With no TV to distract his introspection, he realized that he was experiencing “news” the way no reporter could convey it ~ seeing and hearing, but also feeling, smelling and tasting the news. The television journalism that had so delighted him for decades, he now saw as an abstract cubist portrait of multiple noses, eyes and ears, hacked off, bleeding and collaged together —a continuous ephemeral barrage of horrid events, devoid of context and humanity. Each crisis was just a visual gulp of adrenalin; entertainment for hollow voyeuristic masses to momentarily feel something at a safe distance, remotely controlled, without having to commit to anything.
As he became hungrier and weaker, he started to hallucinate. Lying in the crumbs of his life, he reminisced about memorable moments of his yet unwritten story. Since childhood he had wanted to become famous, but did not know for what. Flunking acting school dashed his hopes for celebrity. Design training was another embarrassment. His stubby fingers could not master fine skills. And, he was told by one snooty bitch professor that that his creative visions were irksomely mundane.
At the theatre where he worked as a stage-hand, he memorized each new script and the roles of all the actors, hoping to replace someone who actually did “break a leg,” or anything else. He listened to each utterance and quality of breath. Every emotion of the characters had a visceral effect on his soul as he carried his props around ~ sometimes tearfully ~ backstage. He got into trouble once for whispering the lines to an actor who had forgotten the words.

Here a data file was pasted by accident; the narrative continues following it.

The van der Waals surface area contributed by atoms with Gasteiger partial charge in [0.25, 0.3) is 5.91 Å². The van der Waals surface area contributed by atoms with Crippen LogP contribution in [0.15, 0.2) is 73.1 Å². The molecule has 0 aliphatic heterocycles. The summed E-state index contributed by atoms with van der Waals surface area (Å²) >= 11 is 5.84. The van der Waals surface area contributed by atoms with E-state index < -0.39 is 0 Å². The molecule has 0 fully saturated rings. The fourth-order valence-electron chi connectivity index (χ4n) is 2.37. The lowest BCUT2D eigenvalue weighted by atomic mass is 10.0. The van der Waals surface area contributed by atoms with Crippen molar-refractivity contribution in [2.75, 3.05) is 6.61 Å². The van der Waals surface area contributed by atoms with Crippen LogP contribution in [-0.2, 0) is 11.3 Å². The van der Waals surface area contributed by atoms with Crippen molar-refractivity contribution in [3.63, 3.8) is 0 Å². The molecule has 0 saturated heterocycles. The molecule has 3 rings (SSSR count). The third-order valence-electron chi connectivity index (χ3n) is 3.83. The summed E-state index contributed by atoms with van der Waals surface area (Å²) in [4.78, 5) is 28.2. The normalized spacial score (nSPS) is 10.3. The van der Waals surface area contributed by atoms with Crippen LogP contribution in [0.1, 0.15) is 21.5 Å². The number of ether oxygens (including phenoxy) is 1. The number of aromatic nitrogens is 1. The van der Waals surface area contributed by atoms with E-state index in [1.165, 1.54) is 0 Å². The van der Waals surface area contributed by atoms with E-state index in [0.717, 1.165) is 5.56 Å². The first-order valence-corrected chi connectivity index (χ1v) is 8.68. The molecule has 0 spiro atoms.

Love had also been painful for Jerry. At school he had been the fat mascot for bullying. Brown hair, brown eyes, bald by 25 ~ most people looked past him. But the ones who looked through him were the most hurtful. So, he was eager to please. He was obsessively compelled to gather positive reactions from everyone he met, with overwhelming attentiveness and annoying optimism. A quiet moment meant inevitable rejection ~ hence he worked himself into a frenzied Attention Deficit Disordered chatterbox around people. He was too much, yet not enough, all at the same time. On the rare occasion that drunks gave him a chance for sex or romance ~ they ran for their lives half way through the “date.”
But he now wanted to forget the past and dreamed of being held in a loving warm embrace…
Jerry became aware that he could not feel his legs and was starting to drift in and out of consciousness. Saliva was collecting in his throat, producing a choking, crackly “death rattle.” Then a final moment of lucidity.
Wanting to be rich and famous like the celebrities he saw in the media caused him to chase fool’s gold aspirations based on mass manufactured plastic daydreams. All his beliefs, lifestyle and goals had been clichés programmed by television. The nasty design teacher was right. It was time for a makeover. He promised himself that he would no longer be led around by the nose by mercenary propaganda. Discovering who he really was and what he really enjoyed would be the foundation for his new, intrinsically motivated life, if he could ever distil what that is.
With his last breaths, Jerry started to giggle. Like the Buddha, he was laughing at the folly of humanity ~ and his own. He recognized the irony of winning the mega prize just before he would die and could never use it, nor take it with him. Jerry loved irony, parody, satire and sarcasm. The idea that the cosmos would have a sense of humour was hilarious.
Rain drops on his face washed away all that was ever meaningful to him. Possessions, rejections, dashed hopes, even momentary delights became irrelevant. Nothing mattered. He saw everything, including himself, as just molecules ~ less dense and more dense conglomeration of molecules strewn about in space…temporary clumps of dust, to be scattered back into the universe by earthly, solar and galactic winds. Then his mind went empty. He had reached enlightenment!
Clutching the mega prize ticket over his heart, Jerry’s soul left his body. He died laughing.
On quiet days, echoes of his laughter ricochet amongst buildings, gleefully chased by children
"There is no such
thing as perfection.
Each step is a step
towards the next step."
Thankyou to my lovely,
smart sister Susan Fisch
for helping to edit my writings
in both English & French.
She does a great job.